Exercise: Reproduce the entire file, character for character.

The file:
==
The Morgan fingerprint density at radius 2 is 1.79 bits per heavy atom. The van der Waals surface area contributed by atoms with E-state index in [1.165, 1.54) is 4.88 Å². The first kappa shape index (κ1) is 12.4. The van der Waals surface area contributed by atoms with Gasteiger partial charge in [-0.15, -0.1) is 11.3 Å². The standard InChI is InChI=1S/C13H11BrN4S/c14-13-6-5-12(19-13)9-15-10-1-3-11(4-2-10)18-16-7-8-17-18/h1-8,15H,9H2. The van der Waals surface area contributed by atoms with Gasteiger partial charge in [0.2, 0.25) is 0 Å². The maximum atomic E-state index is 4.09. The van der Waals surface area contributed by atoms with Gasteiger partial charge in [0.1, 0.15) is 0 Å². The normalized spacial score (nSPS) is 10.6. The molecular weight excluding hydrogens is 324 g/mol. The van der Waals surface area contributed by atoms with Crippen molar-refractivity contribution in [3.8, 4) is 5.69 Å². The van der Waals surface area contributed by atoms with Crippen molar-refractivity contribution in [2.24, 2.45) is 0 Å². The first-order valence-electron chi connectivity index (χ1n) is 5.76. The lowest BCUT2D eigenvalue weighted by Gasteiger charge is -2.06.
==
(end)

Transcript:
The Morgan fingerprint density at radius 2 is 1.79 bits per heavy atom. The van der Waals surface area contributed by atoms with E-state index in [1.165, 1.54) is 4.88 Å². The first kappa shape index (κ1) is 12.4. The van der Waals surface area contributed by atoms with Gasteiger partial charge in [-0.15, -0.1) is 11.3 Å². The standard InChI is InChI=1S/C13H11BrN4S/c14-13-6-5-12(19-13)9-15-10-1-3-11(4-2-10)18-16-7-8-17-18/h1-8,15H,9H2. The van der Waals surface area contributed by atoms with Gasteiger partial charge in [0.2, 0.25) is 0 Å². The maximum atomic E-state index is 4.09. The van der Waals surface area contributed by atoms with Gasteiger partial charge in [0.1, 0.15) is 0 Å². The normalized spacial score (nSPS) is 10.6. The molecular weight excluding hydrogens is 324 g/mol. The van der Waals surface area contributed by atoms with Crippen molar-refractivity contribution in [3.8, 4) is 5.69 Å². The van der Waals surface area contributed by atoms with Crippen molar-refractivity contribution in [2.24, 2.45) is 0 Å². The first-order valence-electron chi connectivity index (χ1n) is 5.76. The lowest BCUT2D eigenvalue weighted by Gasteiger charge is -2.06.